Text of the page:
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User satisfaction and workspace effectiveness: conditional effects of stress and workplace attachment

Ingrid Nappi-Choulet, Gisele de Campos Ribeiro and Nicolas Cochard

ERES from European Real Estate Society (ERES)

Abstract: In recent years, companies like IBM and Yahoo have ended the practice of encouraging employees’ remote-work and reverted to getting workers back to the office. The reasoning behind this decision has been prompted by the findings of several studies showing that employees’ face-to-face interactions are positively associated with creativity and performance. Nowadays, offices are not viewed anymore as a mere source of expenses, but as places where people come together to socialize, share knowledge, mentor others and work as teams. Therefore, one of the central issues in workplace management is the opportunity that workspaces offer for accumulating knowledge or intellectual capital. In this sense, office spatial arrangements that favour the development of such potentialities become a full company resource that supports the development of collective dynamics and lends meaning to a common project, a company business. Workspace research must consider employees’ experiences, collaboration and the need for sensory and emotional engagement in the workplace (Gruber et al. 2015). Research on users’ satisfaction with the office environment has generated extensive knowledge of workers’ preferences relative to ambient and environmental conditions. However, limited research exists on how the workspace supports workers to perform their tasks (Visher, 2008; De Been & Beijer, 2014; Rolfö et al. 2018). To our knowledge, a limited number of studies focused on how employees’ satisfaction with their workspace environment is related to workspace effectiveness. The workplace is a territory around which the whole organization social life is shaped (Fisher, 1997). Office-settings environments are supposed to generate positive dynamics such as employees’ emotional connections with their workspace, collaboration, creativity, and performance. However, these dynamics engender negative outcomes unintentionally, one of which is stress. The aim of our study was to evaluate the relationship between employees' workspace satisfaction and workspace effectiveness through workspace attachment and stress. A web-based survey of 66 office employees working in different workspace settings was performed. Contrary to expectations, the results showed that satisfaction with workspace environment is not related to employees’ perception of workspace effectiveness; instead, this relationship is moderated by stress levels, and, mediated to workspace attachment. Purpose: To study the relationship between workspace satisfaction and workspace effectiveness.Design/methodology/approach: A web-based survey of 66 white-collar functions employees working in a company on two sites and in different types of offices.Findings: Controlling by office type, gender, age, the seniority in the company, and the time in the function, the results showed that the relationship between workspace satisfaction and workspace effectiveness is moderated by stress, and mediated by workspace attachment. Practical implications: Our study shows that employees’ positive evaluation of the workspace environment, while significant, is not a guarantee of workspace effectiveness. Instead, the perception of the workspace support for performing daily work is conditional on stress. When stress levels are low, the workspace contributes positively to performing daily work. When stress levels are high, the workspace contributes negatively to performing daily work. Workplace attachment mediates the relationship between workspace satisfaction and workspace effectiveness positively. Employees who are relatively more satisfied with their workspace tend to feel more attached to their offices, which in turn translates into a greater perception of workspace effectiveness.Originality/value: This research helps to improve the knowledge of how the workspace supports workers to perform their tasks. Disciplines presented in the paper: Corporate Real Estate Management, Workplace Management, Human Resources, Environmental Psychology.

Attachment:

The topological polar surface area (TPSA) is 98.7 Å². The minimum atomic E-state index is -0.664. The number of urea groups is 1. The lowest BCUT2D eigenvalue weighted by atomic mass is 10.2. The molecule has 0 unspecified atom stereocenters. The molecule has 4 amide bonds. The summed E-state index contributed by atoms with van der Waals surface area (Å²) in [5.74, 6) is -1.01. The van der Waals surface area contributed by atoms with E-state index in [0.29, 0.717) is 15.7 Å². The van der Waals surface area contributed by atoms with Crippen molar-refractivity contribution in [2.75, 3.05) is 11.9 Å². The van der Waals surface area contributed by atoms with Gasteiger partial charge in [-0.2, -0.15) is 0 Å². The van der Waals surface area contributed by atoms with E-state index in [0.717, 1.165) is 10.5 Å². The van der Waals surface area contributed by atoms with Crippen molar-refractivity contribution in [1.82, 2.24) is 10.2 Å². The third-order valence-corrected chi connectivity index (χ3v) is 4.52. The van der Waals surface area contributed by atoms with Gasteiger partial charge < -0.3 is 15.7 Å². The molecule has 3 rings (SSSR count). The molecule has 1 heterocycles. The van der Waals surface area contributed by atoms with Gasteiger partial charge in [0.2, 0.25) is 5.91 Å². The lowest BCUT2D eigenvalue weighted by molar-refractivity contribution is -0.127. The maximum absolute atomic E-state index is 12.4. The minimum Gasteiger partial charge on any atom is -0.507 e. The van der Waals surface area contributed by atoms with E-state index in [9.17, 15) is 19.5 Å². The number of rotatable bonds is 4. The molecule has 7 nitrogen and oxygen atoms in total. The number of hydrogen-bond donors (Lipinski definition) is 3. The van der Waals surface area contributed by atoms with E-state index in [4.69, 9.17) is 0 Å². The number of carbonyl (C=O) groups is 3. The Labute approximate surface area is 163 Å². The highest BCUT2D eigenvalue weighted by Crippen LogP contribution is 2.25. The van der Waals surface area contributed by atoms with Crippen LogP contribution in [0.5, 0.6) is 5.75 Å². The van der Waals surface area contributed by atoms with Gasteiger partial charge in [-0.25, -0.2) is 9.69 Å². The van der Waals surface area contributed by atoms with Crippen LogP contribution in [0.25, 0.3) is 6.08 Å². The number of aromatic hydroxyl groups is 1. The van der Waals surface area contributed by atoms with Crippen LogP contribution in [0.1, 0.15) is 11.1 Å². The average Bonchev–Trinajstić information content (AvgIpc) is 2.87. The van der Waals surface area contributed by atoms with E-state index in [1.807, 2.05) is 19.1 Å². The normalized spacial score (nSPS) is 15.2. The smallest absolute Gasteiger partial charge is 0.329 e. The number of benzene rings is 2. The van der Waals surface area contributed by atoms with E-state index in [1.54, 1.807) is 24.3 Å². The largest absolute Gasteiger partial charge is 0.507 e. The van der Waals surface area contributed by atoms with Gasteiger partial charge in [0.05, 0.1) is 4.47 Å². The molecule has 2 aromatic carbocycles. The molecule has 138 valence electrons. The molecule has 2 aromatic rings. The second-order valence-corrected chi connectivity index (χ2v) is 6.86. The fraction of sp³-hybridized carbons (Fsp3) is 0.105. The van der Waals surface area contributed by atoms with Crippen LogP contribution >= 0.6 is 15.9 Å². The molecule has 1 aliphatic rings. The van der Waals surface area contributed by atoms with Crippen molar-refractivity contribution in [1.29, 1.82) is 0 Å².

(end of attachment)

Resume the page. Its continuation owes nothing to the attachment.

Keywords: office environment; Stress; workplace attachment; workspace; workspace effectiveness (search for similar items in EconPapers)
JEL-codes: R3 (search for similar items in EconPapers)
Date: 2019-01-01
New Economics Papers: this item is included in nep-hrm
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